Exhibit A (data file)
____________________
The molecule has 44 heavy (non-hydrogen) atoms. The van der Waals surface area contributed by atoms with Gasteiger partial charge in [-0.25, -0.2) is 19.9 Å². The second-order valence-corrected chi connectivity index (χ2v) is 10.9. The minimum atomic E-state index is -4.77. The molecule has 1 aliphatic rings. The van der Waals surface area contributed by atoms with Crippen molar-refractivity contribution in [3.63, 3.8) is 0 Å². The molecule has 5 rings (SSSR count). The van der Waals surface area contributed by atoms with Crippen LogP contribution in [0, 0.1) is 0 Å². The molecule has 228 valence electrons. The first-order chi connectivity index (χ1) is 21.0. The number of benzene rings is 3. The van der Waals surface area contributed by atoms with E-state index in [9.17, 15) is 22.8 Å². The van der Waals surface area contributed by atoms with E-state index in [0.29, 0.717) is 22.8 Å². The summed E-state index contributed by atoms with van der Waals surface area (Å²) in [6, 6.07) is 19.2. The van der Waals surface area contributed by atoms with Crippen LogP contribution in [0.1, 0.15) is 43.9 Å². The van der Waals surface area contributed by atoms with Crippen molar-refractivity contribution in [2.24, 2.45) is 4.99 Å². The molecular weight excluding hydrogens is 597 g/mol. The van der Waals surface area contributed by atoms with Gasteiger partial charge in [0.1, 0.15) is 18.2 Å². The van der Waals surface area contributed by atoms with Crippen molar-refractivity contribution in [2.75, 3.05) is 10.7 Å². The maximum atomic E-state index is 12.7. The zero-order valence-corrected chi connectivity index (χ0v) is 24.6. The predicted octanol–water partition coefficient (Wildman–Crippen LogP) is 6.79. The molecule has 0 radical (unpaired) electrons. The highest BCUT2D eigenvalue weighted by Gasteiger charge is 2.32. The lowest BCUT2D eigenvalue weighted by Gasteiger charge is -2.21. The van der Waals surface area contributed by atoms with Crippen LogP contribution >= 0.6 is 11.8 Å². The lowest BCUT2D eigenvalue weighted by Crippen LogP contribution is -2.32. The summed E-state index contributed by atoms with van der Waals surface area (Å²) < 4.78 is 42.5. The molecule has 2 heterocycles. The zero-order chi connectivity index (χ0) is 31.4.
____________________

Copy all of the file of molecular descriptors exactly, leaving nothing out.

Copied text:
The molecule has 44 heavy (non-hydrogen) atoms. The van der Waals surface area contributed by atoms with Gasteiger partial charge in [-0.25, -0.2) is 19.9 Å². The second-order valence-corrected chi connectivity index (χ2v) is 10.9. The minimum atomic E-state index is -4.77. The molecule has 1 aliphatic rings. The van der Waals surface area contributed by atoms with Crippen molar-refractivity contribution in [3.63, 3.8) is 0 Å². The molecule has 5 rings (SSSR count). The van der Waals surface area contributed by atoms with Crippen LogP contribution in [0, 0.1) is 0 Å². The molecule has 228 valence electrons. The first-order chi connectivity index (χ1) is 21.0. The number of benzene rings is 3. The van der Waals surface area contributed by atoms with E-state index in [9.17, 15) is 22.8 Å². The van der Waals surface area contributed by atoms with E-state index in [0.29, 0.717) is 22.8 Å². The summed E-state index contributed by atoms with van der Waals surface area (Å²) in [6, 6.07) is 19.2. The van der Waals surface area contributed by atoms with Crippen LogP contribution in [0.1, 0.15) is 43.9 Å². The van der Waals surface area contributed by atoms with Crippen molar-refractivity contribution in [2.24, 2.45) is 4.99 Å². The molecular weight excluding hydrogens is 597 g/mol. The van der Waals surface area contributed by atoms with Gasteiger partial charge in [0.1, 0.15) is 18.2 Å². The van der Waals surface area contributed by atoms with Crippen molar-refractivity contribution in [2.75, 3.05) is 10.7 Å². The maximum atomic E-state index is 12.7. The zero-order valence-corrected chi connectivity index (χ0v) is 24.6. The predicted octanol–water partition coefficient (Wildman–Crippen LogP) is 6.79. The molecule has 0 radical (unpaired) electrons. The highest BCUT2D eigenvalue weighted by Gasteiger charge is 2.32. The lowest BCUT2D eigenvalue weighted by Gasteiger charge is -2.21. The van der Waals surface area contributed by atoms with Crippen LogP contribution >= 0.6 is 11.8 Å². The lowest BCUT2D eigenvalue weighted by Crippen LogP contribution is -2.32. The summed E-state index contributed by atoms with van der Waals surface area (Å²) < 4.78 is 42.5. The molecule has 2 heterocycles. The zero-order chi connectivity index (χ0) is 31.4.